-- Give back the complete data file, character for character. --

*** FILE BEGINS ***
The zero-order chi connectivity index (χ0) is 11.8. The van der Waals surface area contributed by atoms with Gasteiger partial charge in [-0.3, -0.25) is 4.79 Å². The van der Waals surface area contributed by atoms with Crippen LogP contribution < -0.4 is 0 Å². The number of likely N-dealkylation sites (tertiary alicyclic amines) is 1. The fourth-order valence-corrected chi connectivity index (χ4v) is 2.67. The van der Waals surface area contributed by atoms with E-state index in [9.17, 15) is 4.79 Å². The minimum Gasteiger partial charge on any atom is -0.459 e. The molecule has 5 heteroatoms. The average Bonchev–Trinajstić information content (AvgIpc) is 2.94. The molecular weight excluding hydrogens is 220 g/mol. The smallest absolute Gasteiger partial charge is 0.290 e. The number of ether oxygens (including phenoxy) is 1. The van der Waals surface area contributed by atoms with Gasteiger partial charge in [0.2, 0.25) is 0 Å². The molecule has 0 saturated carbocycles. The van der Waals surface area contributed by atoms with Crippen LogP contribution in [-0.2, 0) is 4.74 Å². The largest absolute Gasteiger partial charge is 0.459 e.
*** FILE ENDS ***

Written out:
The zero-order chi connectivity index (χ0) is 11.8. The van der Waals surface area contributed by atoms with Gasteiger partial charge in [-0.3, -0.25) is 4.79 Å². The van der Waals surface area contributed by atoms with Crippen LogP contribution < -0.4 is 0 Å². The number of likely N-dealkylation sites (tertiary alicyclic amines) is 1. The fourth-order valence-corrected chi connectivity index (χ4v) is 2.67. The van der Waals surface area contributed by atoms with E-state index in [9.17, 15) is 4.79 Å². The minimum Gasteiger partial charge on any atom is -0.459 e. The molecule has 5 heteroatoms. The average Bonchev–Trinajstić information content (AvgIpc) is 2.94. The molecular weight excluding hydrogens is 220 g/mol. The smallest absolute Gasteiger partial charge is 0.290 e. The number of ether oxygens (including phenoxy) is 1. The van der Waals surface area contributed by atoms with Gasteiger partial charge in [0.2, 0.25) is 0 Å². The molecule has 0 saturated carbocycles. The van der Waals surface area contributed by atoms with Crippen LogP contribution in [-0.2, 0) is 4.74 Å². The largest absolute Gasteiger partial charge is 0.459 e.